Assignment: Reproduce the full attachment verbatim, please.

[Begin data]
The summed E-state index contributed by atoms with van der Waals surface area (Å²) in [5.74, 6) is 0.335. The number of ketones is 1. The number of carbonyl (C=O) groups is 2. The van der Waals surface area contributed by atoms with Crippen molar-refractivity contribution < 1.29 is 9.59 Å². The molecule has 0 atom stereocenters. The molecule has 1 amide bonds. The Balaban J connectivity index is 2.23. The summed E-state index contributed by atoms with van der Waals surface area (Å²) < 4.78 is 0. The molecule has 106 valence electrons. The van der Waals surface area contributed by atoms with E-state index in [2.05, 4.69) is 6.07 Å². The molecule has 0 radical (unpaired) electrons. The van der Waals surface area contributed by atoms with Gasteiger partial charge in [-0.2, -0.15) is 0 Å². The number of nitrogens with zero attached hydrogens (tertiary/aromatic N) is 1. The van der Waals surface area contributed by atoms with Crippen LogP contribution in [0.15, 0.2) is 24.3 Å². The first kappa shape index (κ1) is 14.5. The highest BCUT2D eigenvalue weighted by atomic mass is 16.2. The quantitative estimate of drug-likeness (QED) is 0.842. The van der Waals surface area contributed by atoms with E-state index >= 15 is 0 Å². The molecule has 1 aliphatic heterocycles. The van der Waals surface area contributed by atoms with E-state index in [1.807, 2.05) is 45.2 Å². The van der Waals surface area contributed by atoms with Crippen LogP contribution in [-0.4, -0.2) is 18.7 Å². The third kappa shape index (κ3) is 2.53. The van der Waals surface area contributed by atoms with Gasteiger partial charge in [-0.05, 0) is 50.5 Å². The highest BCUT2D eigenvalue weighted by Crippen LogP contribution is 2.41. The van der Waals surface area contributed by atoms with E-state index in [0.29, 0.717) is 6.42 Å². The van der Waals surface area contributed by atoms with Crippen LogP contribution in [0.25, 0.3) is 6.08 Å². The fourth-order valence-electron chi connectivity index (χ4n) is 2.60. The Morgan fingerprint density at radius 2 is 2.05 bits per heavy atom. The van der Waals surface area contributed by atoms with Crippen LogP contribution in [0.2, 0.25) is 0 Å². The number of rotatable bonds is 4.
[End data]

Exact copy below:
The summed E-state index contributed by atoms with van der Waals surface area (Å²) in [5.74, 6) is 0.335. The number of ketones is 1. The number of carbonyl (C=O) groups is 2. The van der Waals surface area contributed by atoms with Crippen molar-refractivity contribution < 1.29 is 9.59 Å². The molecule has 0 atom stereocenters. The molecule has 1 amide bonds. The Balaban J connectivity index is 2.23. The summed E-state index contributed by atoms with van der Waals surface area (Å²) < 4.78 is 0. The molecule has 106 valence electrons. The van der Waals surface area contributed by atoms with E-state index in [2.05, 4.69) is 6.07 Å². The molecule has 0 radical (unpaired) electrons. The van der Waals surface area contributed by atoms with Gasteiger partial charge in [-0.2, -0.15) is 0 Å². The number of nitrogens with zero attached hydrogens (tertiary/aromatic N) is 1. The van der Waals surface area contributed by atoms with Crippen LogP contribution in [0.15, 0.2) is 24.3 Å². The first kappa shape index (κ1) is 14.5. The highest BCUT2D eigenvalue weighted by atomic mass is 16.2. The quantitative estimate of drug-likeness (QED) is 0.842. The van der Waals surface area contributed by atoms with E-state index >= 15 is 0 Å². The molecule has 1 aliphatic heterocycles. The van der Waals surface area contributed by atoms with E-state index in [1.807, 2.05) is 45.2 Å². The van der Waals surface area contributed by atoms with Crippen LogP contribution in [-0.4, -0.2) is 18.7 Å². The third kappa shape index (κ3) is 2.53. The van der Waals surface area contributed by atoms with Gasteiger partial charge in [-0.05, 0) is 50.5 Å². The highest BCUT2D eigenvalue weighted by Crippen LogP contribution is 2.41. The van der Waals surface area contributed by atoms with E-state index in [0.29, 0.717) is 6.42 Å². The van der Waals surface area contributed by atoms with Crippen LogP contribution in [0.25, 0.3) is 6.08 Å². The fourth-order valence-electron chi connectivity index (χ4n) is 2.60. The Morgan fingerprint density at radius 2 is 2.05 bits per heavy atom. The van der Waals surface area contributed by atoms with Crippen LogP contribution in [0.2, 0.25) is 0 Å². The number of rotatable bonds is 4.